Part I of a Cloud☁️ Journey

“On a cloud☁️ of sound 🎶, I drift in the night🌙”

Hi All -

Happy Hump 🐫 Day!

The last few weeks we spent some quality time visiting with Microsoft SQL Server 2019. A few weeks back, we kicked the tires 🚗 with IQP and the improvements made to TempDB. Then week after we were fully immersed with Microsoft’s most ambitious offering in SQL Server 2019 with Big Data Clusters (BDC).

This week we make our triumphant return back to the cloud☁️. If you have been following our travels this past summer☀️ we focused on the core concepts of AWS and then we concentrated on to the fundamentals of Microsoft Azure. So, the obvious natural progression of our continuous cloud☁️ journey✈️ would be to further explore the Google Cloud Platform or more affectionately known as GCP. We had spent a considerable amount time 🕰 before learning many of the exciting offerings in GCP but our long awaited return was overdue. Besides we felt the need to gives some love❤️ and oxytocin 🤗 for our friends from Mountain View

“It starts with one☝️ thing…I don’t know why”

Actually, Google has 10 things when it comes to their philosophy but more on that later. 😊

One of Google strong 💪 beliefs is that in “in the future every company will be a data company because making the fastest and best use of data is a critical source of competitive advantage.”

GCP is Google’s Cloud Computing☁️ solution that provides a wide variety of services such as compute, storage🗄, big data, and machine learning for managing and getting value from data and doing that at scale⚖️. GCP offers over 90 products and Services.

“If you know your history… Then you would know where you coming from”

In 2006, AWS began offering cloud computing☁️ to the masses, several years later Microsoft Azure followed suit and shortly right after GCP joined the Flexible🧘‍♀️, Agile, Elastic, Highly Available and scalable⚖️ party 🥳. Although, Google was a late arrival to the cloud computing☁️ shindig🎉 their approach and strategy to Cloud☁️ Computing is far from a “Johnny-come-lately “ 🤠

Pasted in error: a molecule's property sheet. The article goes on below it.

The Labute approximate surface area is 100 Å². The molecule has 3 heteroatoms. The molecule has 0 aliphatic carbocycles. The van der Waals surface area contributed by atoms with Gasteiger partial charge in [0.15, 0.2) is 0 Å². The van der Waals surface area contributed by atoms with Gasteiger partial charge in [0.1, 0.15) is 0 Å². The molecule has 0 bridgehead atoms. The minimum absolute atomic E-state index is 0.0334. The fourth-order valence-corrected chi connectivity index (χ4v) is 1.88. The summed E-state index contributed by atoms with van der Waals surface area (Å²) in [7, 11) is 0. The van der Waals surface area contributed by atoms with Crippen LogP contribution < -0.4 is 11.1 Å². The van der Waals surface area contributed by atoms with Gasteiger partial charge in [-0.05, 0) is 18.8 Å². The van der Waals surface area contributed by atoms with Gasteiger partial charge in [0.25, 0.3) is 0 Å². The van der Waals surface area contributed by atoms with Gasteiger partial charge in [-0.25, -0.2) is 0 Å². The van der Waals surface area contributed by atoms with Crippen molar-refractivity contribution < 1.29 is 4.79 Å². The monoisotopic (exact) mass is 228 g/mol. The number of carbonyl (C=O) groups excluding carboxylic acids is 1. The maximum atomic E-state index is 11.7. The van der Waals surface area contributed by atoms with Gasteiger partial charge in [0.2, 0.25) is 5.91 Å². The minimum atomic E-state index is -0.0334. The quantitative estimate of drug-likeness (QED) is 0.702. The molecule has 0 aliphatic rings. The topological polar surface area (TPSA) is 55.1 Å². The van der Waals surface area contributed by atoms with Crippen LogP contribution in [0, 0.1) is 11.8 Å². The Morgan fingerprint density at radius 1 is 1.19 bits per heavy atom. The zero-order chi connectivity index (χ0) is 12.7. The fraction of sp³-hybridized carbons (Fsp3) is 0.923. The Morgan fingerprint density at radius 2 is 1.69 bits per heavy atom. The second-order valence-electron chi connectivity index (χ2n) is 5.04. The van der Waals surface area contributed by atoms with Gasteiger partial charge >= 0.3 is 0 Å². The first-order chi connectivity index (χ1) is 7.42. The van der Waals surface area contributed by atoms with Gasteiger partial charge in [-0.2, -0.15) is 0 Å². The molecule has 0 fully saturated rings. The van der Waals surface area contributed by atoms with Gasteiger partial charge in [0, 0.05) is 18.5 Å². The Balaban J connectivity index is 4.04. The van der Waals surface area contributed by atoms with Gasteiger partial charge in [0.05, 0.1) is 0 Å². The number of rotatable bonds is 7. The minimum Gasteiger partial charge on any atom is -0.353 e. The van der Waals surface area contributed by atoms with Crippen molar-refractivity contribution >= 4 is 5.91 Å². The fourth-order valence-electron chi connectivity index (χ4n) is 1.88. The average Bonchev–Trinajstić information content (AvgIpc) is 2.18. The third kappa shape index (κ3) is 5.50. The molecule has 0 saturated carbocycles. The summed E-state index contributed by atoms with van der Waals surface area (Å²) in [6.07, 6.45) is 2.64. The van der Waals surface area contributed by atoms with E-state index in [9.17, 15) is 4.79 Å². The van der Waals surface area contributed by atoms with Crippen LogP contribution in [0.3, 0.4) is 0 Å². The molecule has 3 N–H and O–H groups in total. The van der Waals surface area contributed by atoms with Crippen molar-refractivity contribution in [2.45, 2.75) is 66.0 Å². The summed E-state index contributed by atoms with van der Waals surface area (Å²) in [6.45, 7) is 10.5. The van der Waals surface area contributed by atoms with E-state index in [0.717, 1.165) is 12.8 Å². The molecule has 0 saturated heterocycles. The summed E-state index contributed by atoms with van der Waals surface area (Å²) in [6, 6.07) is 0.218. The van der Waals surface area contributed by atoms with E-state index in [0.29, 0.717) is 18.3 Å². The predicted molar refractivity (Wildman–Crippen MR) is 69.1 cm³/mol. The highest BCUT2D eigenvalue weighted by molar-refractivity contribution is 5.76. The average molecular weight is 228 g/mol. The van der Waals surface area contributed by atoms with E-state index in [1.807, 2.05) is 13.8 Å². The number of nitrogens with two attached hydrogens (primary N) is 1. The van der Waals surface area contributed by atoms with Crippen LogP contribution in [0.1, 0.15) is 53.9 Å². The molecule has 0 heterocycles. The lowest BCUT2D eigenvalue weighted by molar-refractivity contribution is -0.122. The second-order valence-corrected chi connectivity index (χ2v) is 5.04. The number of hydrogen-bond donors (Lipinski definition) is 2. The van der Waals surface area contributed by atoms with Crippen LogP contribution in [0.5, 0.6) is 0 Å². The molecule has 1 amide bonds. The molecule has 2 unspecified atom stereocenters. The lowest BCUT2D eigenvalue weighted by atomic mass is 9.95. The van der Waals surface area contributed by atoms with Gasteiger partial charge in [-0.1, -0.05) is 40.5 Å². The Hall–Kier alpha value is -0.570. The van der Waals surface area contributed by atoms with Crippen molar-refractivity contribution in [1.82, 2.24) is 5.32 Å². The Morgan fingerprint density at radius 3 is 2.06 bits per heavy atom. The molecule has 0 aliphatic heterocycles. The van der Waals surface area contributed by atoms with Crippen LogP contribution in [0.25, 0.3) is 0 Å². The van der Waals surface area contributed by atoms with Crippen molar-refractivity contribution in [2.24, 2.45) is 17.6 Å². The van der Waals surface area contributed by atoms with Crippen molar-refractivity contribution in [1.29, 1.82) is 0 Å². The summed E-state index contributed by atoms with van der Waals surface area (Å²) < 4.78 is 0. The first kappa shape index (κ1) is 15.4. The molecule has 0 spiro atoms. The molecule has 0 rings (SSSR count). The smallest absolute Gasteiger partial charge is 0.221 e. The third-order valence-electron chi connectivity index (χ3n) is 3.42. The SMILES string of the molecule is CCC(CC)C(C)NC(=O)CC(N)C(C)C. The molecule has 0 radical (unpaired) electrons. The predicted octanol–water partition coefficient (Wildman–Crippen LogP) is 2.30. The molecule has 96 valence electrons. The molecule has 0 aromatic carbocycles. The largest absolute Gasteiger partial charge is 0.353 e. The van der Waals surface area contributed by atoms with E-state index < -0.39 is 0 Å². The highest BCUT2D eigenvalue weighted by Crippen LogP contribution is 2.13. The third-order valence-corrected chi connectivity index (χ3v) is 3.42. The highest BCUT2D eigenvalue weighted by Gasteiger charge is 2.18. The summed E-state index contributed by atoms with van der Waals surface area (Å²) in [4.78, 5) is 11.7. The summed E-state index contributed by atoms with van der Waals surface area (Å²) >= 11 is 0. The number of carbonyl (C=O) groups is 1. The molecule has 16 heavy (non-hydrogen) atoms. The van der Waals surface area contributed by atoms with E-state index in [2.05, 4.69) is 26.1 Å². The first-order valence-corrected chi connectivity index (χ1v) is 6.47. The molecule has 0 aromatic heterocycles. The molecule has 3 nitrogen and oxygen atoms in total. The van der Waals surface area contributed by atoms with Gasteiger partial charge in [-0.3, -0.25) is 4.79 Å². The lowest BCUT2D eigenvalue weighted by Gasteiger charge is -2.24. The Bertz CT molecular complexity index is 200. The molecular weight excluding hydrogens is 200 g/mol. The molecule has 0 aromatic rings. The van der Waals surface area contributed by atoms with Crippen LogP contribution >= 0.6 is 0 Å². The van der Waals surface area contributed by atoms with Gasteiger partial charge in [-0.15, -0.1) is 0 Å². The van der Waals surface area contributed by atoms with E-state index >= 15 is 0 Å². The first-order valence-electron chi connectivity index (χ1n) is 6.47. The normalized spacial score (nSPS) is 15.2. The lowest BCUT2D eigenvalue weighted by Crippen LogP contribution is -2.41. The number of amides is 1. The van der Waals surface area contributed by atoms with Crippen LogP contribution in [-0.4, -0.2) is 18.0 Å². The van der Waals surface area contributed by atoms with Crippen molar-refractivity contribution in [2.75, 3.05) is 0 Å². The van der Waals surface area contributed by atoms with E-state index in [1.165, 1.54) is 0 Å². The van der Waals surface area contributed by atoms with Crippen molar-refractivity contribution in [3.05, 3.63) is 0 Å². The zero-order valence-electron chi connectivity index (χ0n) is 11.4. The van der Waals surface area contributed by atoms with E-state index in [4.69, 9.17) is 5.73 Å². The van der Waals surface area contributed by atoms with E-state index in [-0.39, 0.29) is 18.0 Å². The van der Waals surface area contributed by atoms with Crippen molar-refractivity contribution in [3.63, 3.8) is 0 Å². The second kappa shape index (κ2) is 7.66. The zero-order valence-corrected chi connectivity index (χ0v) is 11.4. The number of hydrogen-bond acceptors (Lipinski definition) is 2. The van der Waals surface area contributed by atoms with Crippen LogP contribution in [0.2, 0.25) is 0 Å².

“Google Infrastructure for Everyone” 😀

Google does not view cloud computing☁️ as a “commodity” cloud☁️. Google’s methodology to cloud computing☁️ is of a “premier💎 cloud☁️”, one that provides the same innovative, high-quality, deluxe set of services, and rich development environment with the advance hardware that Google has been running🏃‍♂️ internally for years but made available through GCP.

In addition, Google who is certainly no stranger to Open Source software promotes a vision🕶 of the “open cloud☁️”. A cloud☁️ environment where companies🏢🏭 large and small 🏠can seamlessly move workloads from one cloud☁️ provider to another. Google wants customers to have the ability to run 🏃‍♂️their applications anywhere not just in Google.

“Get outta my dreams😴 … Get into my car 🚙

Now that I extolled the virtues of Google’s vision 🕶 and strategy for Cloud computing☁️, it’s time to take this car 🚙 out for a spin. Fortunately, the team at Google Cloud☁️ have put together one of the best compilations since the Zeppelin Box Set 🎸in there Google Cloud Certified Associate Cloud Engineer Path on Pluralsight.

Since there is some much to unpack📦, we will need to break our learnings down into multiple parts. So to help us put our best foot 🦶forward through the first part our journey will be Googler Brice Rice and former Googler Catherine Gamboa through their Google Cloud Platform Fundamentals — Core Infrastructure course.

In a great introduction, Brian expounds on the definition of Cloud Computing ☁️ and a brief history on Google’s transformation from the virtualization model to a container‑based architecture, an automated, elastic, third‑wave cloud☁️ built from automated services.

Next, Brian reviews GCP computing architectures: